But this is not the situation in Jammu. When the monsoon slush dries up through September, work on the fence will begin again. Workers are already fixing cables for floodlights around Nursery Post, and generators are being purchased to power the fence. Over 300 trucks were needed to bring in material for the fence work already completed - an indicator of the scale of work that lies ahead. By the end of this year, BSF officials hope to add at least another 10 km of fencing to the 15-km stretch already erected. "Whatever the odds, we will get the job done," says 39 Battalion Commander D.S. Randhawa. His counterpart across the border must share the sentiment - the other way around. In mid-August, Mohammad Ilyas Jhanjua, Commander of the 2nd Wing of the Chenab Rangers, was relieved of his command for his failure to stop the Indian fencing work. Local residents too are bracing for battle. "We have seen tank battles in 1965 and 1971," says Waryam Singh, an elder from Jasso Chak. "This is nothing," he adds.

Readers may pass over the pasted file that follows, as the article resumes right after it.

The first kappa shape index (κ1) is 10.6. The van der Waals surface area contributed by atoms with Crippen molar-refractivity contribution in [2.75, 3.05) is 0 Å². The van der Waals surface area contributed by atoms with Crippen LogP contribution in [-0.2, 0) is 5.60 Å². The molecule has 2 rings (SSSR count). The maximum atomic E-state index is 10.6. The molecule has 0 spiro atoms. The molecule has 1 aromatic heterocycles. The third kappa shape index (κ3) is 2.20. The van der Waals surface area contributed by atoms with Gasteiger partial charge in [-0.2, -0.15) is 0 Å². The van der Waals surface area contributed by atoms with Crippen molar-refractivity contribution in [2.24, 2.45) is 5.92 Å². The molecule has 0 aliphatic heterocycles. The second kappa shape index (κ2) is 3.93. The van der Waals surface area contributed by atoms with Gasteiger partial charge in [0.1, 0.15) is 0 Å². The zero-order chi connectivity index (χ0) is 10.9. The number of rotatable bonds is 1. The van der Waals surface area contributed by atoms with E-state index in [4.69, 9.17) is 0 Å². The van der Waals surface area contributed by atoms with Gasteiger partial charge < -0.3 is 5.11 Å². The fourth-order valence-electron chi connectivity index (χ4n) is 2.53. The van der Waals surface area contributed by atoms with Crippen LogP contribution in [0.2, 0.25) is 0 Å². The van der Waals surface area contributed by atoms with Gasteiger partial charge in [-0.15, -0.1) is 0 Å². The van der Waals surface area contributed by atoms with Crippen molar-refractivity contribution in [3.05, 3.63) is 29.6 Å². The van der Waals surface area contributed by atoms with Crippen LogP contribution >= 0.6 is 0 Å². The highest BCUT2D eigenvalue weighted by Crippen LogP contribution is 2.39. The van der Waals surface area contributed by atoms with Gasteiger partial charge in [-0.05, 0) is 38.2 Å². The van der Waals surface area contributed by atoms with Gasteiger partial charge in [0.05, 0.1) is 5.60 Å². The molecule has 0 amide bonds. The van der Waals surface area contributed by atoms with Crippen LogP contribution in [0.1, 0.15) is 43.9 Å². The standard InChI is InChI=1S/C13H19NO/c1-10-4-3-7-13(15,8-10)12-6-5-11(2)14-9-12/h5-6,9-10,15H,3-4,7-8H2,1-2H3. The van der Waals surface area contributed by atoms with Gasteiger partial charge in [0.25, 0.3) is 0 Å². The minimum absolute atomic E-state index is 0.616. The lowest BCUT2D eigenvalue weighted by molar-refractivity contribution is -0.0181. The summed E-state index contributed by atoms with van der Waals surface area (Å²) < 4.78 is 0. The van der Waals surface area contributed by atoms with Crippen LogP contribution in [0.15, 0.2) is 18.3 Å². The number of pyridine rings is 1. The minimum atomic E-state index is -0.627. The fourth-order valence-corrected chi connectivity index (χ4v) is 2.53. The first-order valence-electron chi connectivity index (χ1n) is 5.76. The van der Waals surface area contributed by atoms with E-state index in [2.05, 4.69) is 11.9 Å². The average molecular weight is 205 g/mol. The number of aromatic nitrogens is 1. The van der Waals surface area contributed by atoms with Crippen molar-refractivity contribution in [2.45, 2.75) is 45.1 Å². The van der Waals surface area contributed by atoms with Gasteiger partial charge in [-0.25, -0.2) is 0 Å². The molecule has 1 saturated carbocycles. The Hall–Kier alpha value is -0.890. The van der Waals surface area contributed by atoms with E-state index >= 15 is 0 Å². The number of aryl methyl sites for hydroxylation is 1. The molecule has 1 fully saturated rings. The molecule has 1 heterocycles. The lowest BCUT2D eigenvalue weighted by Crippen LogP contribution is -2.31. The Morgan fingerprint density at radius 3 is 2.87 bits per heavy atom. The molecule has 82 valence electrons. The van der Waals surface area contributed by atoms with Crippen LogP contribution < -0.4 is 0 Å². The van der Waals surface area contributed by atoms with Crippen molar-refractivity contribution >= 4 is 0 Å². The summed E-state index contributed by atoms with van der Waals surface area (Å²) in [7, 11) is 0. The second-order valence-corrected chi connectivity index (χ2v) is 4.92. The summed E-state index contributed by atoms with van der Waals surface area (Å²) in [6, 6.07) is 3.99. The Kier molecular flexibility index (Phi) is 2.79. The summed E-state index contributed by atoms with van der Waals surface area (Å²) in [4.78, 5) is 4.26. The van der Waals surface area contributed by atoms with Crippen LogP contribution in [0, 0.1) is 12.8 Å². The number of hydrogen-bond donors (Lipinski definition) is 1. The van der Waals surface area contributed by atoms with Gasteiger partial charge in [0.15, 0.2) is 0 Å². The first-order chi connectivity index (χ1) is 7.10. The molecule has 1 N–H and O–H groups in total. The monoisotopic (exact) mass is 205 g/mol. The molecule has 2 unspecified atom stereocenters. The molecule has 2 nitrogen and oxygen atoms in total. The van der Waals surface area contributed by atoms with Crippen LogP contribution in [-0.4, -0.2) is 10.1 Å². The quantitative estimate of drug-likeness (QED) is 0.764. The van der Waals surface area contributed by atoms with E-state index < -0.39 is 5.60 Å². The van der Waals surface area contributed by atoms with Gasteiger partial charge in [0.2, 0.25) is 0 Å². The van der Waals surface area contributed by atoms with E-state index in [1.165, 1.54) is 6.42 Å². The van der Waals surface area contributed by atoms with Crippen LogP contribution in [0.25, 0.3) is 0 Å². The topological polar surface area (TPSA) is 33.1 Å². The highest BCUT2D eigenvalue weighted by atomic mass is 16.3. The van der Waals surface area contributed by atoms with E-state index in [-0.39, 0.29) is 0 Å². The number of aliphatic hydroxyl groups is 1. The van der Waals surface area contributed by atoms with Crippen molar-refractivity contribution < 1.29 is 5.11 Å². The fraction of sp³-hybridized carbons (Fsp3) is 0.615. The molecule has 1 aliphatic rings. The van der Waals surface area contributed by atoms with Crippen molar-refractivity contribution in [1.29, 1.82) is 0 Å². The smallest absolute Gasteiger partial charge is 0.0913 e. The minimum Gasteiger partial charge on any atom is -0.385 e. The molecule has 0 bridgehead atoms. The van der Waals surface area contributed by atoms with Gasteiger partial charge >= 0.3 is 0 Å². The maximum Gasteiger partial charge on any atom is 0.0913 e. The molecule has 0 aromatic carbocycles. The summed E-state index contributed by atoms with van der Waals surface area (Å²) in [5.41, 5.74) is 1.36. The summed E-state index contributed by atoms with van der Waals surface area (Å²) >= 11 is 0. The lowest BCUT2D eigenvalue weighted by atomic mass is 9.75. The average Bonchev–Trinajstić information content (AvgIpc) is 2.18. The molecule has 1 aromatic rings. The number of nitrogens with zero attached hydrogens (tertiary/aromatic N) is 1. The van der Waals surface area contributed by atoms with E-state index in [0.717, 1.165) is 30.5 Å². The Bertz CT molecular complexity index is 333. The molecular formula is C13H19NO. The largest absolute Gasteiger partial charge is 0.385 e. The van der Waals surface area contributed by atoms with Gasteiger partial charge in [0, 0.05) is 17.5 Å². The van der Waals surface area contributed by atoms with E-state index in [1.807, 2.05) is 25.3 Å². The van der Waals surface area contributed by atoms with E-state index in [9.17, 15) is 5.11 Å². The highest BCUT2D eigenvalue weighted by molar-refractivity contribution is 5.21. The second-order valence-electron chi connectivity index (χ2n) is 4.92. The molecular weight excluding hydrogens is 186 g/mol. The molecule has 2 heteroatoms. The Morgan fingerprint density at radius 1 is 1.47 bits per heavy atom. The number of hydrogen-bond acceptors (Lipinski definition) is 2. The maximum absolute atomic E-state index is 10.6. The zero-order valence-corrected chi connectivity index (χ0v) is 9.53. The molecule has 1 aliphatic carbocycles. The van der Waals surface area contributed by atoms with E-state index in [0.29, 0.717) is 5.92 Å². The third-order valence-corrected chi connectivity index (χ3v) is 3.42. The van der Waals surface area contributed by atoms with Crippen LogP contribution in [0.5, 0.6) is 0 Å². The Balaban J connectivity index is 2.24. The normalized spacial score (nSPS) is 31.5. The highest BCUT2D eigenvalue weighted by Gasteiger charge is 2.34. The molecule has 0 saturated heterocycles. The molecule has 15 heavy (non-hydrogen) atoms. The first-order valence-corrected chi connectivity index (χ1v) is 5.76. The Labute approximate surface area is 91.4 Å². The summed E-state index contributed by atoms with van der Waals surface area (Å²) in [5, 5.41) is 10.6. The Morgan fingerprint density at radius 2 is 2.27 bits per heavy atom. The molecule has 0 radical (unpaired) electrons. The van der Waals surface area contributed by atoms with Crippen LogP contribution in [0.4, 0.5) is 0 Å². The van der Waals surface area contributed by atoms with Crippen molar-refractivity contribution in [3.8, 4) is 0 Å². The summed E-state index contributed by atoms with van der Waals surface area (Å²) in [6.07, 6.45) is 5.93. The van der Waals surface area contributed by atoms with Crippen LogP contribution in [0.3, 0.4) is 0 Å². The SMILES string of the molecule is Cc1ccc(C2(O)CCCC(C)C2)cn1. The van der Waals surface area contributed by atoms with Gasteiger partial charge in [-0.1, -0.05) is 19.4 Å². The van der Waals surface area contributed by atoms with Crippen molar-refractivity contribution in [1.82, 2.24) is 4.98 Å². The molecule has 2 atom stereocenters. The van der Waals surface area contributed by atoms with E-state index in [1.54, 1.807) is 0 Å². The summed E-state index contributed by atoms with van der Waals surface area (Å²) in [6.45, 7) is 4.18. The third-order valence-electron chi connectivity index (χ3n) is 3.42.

Villagers being screened by BSF personnel, before being allowed to cross the fence.-

A few kilometres from Jasso Chak lies the shrine of Chamliyal. Each summer, thousands of Muslim pilgrims from Pakistan wait across the border to make offerings of earth, reputed to cure skin ailments, and holy water, to be shipped across the border by the BSF. Hindu pilgrims from Jammu, in turn, wait for the Rangers to send across the traditional offering of a holy shroud. When the Rangers sought to put an end to the practice in 1998, arguing that such Sufi traditions had no place in an Islamic state, village residents complained that their cows had run dry. Local pressure forced the annual border crossing to resume.

When, or if, India and Pakistan ever make peace, the fence will be an abiding monument to the most bitter conflict of the second part of the 20th century: one that the region's people - the experience of Chamliyal seems to suggest - seem certain, serves no purpose at all.